Britain's flagship from the Falklands War is set for a new role - as a luxury floating hotel moored in the Bay of Bengal.
The aircraft carrier HMS Hermes was the last of the Centaur-class carriers and is possibly the longest serving warship in the world.
Named after the winged messenger of the Greek gods, she was in service with the Royal Navy from 1959 to 1984.
The ship eventually reinvented herself as the Indian Navy's INS Viraat (meaning 'giant' in Sanskrit), serving for a further 29 years (becoming the world's longest serving aircraft carrier) and still showing value despite all the modern upgrades to today's ‘digital’ ships, with the onset of 3D printed technology and autonomous robots.
INS Viraat sailing through the Bay of Bengal during a 2007 exercise
It was announced in January that she would be retired from duty after almost 60 years in service, as maintaining her was becoming too expensive.
And now, the state of Andhra Pradesh, on India’s east coast, has bought her for a nominal fee of one rupee, which is worth less than a penny.
It'll spend £85 million turning it into one of India's finest hotels and tourist attractions, with an opening date set for two years’ time.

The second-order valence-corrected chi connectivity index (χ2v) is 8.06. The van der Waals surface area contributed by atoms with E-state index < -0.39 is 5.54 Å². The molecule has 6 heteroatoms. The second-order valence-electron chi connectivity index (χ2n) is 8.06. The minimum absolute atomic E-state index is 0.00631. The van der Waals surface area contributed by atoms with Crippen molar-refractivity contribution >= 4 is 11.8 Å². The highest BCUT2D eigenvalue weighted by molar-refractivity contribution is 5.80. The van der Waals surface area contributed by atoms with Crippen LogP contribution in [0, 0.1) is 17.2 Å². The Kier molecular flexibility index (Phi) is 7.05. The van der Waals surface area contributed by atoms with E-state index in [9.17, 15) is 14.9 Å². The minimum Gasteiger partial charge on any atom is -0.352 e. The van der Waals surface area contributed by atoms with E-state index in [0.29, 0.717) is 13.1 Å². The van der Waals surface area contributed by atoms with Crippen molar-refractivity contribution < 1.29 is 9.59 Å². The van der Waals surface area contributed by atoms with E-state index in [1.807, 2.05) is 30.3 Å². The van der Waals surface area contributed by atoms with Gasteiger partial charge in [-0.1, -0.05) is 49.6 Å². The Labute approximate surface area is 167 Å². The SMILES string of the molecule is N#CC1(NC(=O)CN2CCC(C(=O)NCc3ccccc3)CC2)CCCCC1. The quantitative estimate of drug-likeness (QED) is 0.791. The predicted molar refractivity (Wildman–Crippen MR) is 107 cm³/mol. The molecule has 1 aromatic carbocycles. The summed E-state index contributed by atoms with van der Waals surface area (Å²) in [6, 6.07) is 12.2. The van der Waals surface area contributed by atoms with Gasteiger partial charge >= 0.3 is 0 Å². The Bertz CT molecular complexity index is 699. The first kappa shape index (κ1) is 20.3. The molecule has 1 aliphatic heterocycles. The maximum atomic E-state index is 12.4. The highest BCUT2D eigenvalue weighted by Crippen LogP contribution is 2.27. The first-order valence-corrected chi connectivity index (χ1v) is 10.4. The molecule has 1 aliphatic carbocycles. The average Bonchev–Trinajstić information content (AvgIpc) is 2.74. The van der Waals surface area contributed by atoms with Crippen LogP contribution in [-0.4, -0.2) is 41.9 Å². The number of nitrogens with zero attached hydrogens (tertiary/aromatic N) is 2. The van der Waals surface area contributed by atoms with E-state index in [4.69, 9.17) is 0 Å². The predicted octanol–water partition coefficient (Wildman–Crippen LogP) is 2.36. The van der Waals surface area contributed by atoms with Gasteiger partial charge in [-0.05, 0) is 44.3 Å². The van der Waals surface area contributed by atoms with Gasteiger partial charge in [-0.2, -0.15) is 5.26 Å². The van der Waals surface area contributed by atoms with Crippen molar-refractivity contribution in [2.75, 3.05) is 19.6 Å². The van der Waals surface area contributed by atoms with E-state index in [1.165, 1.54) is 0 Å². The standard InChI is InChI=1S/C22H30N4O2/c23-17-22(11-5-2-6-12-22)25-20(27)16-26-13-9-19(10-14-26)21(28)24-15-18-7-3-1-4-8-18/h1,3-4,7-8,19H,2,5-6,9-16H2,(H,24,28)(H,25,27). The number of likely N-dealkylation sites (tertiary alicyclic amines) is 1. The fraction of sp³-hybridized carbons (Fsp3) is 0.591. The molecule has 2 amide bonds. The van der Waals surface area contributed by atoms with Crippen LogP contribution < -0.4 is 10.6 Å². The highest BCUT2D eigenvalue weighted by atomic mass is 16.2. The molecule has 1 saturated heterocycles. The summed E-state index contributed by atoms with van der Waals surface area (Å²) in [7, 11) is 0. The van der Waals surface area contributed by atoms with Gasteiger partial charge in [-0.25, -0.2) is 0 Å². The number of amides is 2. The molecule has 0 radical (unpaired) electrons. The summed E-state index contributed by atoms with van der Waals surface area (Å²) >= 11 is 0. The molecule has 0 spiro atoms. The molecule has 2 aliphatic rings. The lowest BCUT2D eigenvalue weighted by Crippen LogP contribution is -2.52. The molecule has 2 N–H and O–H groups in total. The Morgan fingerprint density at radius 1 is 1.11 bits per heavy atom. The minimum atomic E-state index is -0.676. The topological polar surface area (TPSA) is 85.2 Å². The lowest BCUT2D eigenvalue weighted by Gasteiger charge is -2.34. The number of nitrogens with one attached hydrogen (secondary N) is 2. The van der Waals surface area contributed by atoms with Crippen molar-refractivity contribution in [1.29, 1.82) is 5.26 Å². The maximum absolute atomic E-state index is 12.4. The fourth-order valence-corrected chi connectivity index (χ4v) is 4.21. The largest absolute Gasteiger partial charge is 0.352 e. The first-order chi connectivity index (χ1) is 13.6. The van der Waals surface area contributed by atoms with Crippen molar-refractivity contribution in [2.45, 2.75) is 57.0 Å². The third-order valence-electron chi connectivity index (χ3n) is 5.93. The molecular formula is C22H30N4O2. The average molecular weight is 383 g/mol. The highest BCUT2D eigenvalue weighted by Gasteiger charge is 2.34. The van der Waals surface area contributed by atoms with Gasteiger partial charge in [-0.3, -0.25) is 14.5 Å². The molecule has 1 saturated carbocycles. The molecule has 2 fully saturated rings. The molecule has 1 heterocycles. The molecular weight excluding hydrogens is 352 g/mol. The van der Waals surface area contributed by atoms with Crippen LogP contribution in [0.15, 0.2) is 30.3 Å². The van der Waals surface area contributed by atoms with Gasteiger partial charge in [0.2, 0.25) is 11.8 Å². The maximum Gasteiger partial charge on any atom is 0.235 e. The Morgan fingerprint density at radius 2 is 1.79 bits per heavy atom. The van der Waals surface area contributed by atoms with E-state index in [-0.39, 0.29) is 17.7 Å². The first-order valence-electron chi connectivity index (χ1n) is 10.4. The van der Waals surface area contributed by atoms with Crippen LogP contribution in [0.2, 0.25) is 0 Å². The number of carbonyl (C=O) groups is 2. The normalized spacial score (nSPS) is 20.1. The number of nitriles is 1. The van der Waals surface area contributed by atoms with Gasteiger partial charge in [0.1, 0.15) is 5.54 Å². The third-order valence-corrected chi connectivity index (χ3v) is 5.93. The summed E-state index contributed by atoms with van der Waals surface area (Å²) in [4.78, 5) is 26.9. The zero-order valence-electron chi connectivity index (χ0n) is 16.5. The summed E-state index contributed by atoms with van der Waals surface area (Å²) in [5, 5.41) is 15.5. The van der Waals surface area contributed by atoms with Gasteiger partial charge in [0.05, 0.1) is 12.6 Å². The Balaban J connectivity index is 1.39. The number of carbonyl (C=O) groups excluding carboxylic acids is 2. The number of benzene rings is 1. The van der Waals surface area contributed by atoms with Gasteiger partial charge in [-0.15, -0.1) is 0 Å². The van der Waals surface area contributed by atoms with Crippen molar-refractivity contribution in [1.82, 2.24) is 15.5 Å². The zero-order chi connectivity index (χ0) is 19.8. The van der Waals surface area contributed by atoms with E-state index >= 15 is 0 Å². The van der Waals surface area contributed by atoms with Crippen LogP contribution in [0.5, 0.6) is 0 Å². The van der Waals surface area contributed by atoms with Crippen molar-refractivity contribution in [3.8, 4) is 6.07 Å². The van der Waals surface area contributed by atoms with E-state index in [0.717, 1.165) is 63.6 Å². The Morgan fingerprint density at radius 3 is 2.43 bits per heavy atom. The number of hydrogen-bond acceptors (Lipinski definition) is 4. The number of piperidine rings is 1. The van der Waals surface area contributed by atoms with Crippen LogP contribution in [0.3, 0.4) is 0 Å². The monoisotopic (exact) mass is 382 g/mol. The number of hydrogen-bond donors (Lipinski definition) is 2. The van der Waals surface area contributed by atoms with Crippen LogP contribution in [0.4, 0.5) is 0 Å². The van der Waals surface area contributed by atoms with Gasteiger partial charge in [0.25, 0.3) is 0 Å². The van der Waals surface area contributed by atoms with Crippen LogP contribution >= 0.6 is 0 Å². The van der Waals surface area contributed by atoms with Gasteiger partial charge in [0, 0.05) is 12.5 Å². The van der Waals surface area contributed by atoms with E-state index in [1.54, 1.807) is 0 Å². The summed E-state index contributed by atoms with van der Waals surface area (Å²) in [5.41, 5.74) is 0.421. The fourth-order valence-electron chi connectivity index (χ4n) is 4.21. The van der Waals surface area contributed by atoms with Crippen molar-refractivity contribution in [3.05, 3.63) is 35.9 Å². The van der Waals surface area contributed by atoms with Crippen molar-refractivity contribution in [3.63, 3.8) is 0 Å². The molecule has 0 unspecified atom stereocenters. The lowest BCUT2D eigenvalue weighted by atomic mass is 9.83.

Among the amenities the five-star hotel will boast will be at least five restaurants, 600 rooms, a night club, luxury suites, swimming pools and conference rooms.
Watch Above: Carrier Strike Force - A Trip Back To The Cold War With HMS Hermes
The huge, 13-storey structure, which is expected to retain the name Viraat, could also be anchored several miles off the coast so that it can operate a casino. Gambling establishments are currently banned on mainland India and in local waters.
People will get to it via speedboat, or VIPs via helicopter, with a museum on board informing guests about the history of the 24,000-ton ship.
It's yet another twist in Hermes' long and illustrious history.
She was set to be decommissioned in 1982 after a defence review which would have made the RN considerable smaller, but fate intervened in the shape of the Falklands War.
Instead Hermes found herself heading to the South Atlantic carrying 12 Sea Harrier jets and 18 Sea King helicopters, after Argentine forces invaded the Falkland Islands.
Famously, the crew of Hermes assisted in the rescue of personnel from HMS Sheffield, which was struck by an Argentine exocet missile.
Her fame increased further after BBC journalist Brian Hanrahan 'counted out' the Harrier Jump Jets flying from her on an attack on Port Stanley Airfield, and then 'counted them all back' so as not to give away military secrets to the enemy. He said:
"I’m not allowed to say how many planes joined the raid, but I counted them all out and I counted them all back."
After the war ended Hermes returned to Portsmouth to a rapturous welcome from members of the public and relatives of the 1,700-strong crew.